Hats off to brave people like Abhinandan Varthaman who risk their lives to protect us and our country from enemies. Flying a third-generation MiG-21, Abhinandan successfully shot down a fourth-generation US manufactured F-16 fighter, which shows his superior fighter pilot skills. Abhinandan is a real life hero and now everyone wants to be like him and even look like him. However, being a successful fighter pilot like Abhinandan is no easy task and requires rigorous training. Indian Air Force spends around Rs 15 crore on every fighter pilot’s training, which indicates the huge amount of efforts and resources needed to create heroes like Abhinandan.
One of the most difficult parts of fighter pilot training involves developing the ability and acquiring the skills to combat G-forces. Gravitational force (G-Force) is the force exerted on human body when it is subjected to fastacceleration. Most of us experience this in a roller coaster ride, but that is just about 1G and that too for very brief moments. For fighter pilots, they have to train for managing G-forces of up to 9G. This is like 9 times your own weight, so you can imagine how that might feel. Fighter pilots experience this quite often when flying at high speeds, especially during takeoff, when taking sharp turns and doing acrobatic maneuvers.
How G-Force impacts the pilot’s body
When extreme G-forces are exerted, the blood rushes to the lower parts of the body. When this happens, supply of blood to brain is stopped, which can lead to fainting and unconsciousness. This is referred to as G-lock. In some cases, it can also lead to cardiac arrest. Now imagine what would happen if a fighter pilot becomes unconscious while flying his plane? This is why fighter pilots are trained to tackle such extreme G-forces.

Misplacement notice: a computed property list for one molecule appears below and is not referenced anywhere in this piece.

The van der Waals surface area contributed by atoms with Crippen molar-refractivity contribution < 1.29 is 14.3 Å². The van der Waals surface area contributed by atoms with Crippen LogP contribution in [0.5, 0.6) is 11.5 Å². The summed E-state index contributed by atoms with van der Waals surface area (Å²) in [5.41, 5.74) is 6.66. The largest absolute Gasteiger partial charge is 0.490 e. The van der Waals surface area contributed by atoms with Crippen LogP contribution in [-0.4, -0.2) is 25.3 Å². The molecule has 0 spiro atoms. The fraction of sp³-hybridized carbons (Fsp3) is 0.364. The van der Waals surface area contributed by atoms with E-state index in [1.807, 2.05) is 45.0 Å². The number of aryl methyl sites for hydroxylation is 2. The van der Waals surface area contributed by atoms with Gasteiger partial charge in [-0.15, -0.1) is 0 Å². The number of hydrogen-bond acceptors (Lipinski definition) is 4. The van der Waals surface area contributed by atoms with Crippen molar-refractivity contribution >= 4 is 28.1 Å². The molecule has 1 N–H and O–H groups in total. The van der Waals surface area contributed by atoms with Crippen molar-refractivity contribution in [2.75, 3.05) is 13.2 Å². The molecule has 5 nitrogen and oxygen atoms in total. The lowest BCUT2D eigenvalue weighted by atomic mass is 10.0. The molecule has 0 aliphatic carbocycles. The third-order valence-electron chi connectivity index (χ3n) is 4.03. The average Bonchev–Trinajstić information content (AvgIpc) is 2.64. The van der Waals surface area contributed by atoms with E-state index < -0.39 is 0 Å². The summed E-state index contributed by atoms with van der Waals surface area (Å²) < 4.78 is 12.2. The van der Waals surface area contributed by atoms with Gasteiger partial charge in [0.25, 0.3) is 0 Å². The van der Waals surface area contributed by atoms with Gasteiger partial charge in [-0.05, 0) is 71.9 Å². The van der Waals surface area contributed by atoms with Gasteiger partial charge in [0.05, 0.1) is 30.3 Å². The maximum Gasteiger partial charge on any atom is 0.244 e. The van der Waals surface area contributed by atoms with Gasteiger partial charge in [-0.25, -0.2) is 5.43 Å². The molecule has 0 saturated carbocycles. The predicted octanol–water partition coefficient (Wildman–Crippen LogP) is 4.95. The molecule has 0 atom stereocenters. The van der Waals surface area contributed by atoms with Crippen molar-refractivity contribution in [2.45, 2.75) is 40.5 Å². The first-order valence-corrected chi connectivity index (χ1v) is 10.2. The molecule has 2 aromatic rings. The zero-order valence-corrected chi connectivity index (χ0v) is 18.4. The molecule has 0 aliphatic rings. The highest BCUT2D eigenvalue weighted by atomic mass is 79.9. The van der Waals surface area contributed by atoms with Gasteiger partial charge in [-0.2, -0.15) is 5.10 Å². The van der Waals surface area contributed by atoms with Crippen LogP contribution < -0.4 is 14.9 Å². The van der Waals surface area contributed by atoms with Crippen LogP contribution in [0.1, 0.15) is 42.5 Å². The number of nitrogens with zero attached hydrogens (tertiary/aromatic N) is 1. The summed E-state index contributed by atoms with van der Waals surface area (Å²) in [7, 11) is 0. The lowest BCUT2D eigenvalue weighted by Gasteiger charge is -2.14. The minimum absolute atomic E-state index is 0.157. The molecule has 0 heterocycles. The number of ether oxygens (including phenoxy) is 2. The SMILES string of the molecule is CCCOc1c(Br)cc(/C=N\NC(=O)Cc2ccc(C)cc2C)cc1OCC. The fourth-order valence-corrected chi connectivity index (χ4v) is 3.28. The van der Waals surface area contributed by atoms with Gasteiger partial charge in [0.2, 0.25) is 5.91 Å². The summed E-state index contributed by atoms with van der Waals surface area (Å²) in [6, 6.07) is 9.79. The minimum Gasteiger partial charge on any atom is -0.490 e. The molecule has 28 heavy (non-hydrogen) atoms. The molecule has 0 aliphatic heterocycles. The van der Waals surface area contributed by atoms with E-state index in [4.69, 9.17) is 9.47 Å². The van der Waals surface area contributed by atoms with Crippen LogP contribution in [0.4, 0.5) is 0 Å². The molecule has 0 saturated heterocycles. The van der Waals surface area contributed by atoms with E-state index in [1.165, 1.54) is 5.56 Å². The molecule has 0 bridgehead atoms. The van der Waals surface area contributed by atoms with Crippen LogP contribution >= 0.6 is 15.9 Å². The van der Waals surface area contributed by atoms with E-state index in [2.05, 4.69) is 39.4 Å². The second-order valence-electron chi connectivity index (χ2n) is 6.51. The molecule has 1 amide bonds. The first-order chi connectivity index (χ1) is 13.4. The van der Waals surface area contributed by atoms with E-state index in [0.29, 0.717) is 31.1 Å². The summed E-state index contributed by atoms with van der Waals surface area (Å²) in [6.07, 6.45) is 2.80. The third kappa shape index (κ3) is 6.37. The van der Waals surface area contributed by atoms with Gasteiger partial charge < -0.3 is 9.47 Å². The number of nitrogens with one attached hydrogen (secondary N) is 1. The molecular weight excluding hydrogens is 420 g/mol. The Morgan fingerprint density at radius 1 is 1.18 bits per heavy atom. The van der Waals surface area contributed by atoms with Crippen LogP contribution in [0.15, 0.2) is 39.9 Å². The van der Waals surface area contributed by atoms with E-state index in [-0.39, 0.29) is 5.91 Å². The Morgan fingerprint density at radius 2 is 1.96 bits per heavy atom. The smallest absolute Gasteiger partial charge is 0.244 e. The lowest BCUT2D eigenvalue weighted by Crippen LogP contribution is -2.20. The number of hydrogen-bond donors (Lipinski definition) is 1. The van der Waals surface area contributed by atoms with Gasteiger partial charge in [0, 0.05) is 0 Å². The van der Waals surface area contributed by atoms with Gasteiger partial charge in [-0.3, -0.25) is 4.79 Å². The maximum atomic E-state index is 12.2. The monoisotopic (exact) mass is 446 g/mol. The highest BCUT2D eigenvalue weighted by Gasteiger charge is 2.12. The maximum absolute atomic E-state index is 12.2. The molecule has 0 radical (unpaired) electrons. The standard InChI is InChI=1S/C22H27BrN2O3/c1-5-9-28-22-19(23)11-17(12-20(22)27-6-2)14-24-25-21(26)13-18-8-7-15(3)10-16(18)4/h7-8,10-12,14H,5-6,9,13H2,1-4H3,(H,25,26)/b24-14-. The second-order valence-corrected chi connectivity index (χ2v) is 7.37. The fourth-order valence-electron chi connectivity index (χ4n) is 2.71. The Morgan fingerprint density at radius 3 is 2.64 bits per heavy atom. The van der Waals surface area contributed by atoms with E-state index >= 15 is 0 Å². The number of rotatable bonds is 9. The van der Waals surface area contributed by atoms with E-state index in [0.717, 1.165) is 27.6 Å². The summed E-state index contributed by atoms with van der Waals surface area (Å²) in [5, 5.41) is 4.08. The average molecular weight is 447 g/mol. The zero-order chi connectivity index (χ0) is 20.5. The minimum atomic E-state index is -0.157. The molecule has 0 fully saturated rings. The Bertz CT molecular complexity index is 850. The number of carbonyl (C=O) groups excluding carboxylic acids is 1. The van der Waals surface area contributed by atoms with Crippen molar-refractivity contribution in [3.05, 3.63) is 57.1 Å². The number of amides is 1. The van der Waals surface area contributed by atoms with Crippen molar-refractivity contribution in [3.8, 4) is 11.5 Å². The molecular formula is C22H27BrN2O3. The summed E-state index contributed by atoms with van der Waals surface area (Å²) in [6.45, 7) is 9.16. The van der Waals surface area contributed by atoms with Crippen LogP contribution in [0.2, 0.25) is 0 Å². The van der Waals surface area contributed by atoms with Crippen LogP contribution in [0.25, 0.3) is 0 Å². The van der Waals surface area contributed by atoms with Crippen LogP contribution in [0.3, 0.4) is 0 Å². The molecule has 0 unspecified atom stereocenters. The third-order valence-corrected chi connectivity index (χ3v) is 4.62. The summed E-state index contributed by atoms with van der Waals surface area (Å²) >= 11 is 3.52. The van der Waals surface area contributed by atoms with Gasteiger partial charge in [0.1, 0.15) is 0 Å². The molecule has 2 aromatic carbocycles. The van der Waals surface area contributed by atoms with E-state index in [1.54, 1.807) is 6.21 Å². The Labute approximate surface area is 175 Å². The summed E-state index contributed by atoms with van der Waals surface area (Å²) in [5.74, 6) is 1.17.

G-Force training – AGSM technique
World’s most successful pilots like Abhinandan can manage G-forces of up to 9 Gs. It’s made possible through special training in a human centrifuge. A human centrifuge can create G forces that are more than that experienced by fighter pilots. The training prepares them to handle worst case scenarios. Fighterpilots are taught special techniques such as AGSM technique (Anti-Gs Training Maneuvers), whichinvolves taking deep breaths, locking the air inside their lungs, closing the glottis and epiglottis, and contracting shoulder muscles and calf muscles. All these maneuvers have to be done in a coordinated manner for combating extreme G forces. The aim is to prevent blood from moving to the lower parts of the body. Fighter pilots also wear specially designed G-suit, which also preventsblood from accumulating in lower parts of the body.
Disorientation while fast descent
In addition to G-forces, fighter pilots also experience disorientation when they descend rapidly from high altitude to low altitude. This affects the vestibular system, which controls our spatial orientation and gives us the sense of balance. When this is affected, fighter pilots experience the sensation of falling from the sky. Fighter pilots are provided with another type of special training to combat mental disorientation during fast descent.
Fighter pilots like Abhinandan have to undergo various other training and exercises before they become masters of the sky. It reveals that becoming a fighter pilot is quite tough and we should be thankful to our brave pilots who always work hard to make us proud. It’s because of people like Abhinandan that we can be safe in our homes and focus on our life and career. And if you are planning to become a fighter pilot, be ready to take on the toughest training routines known to humankind.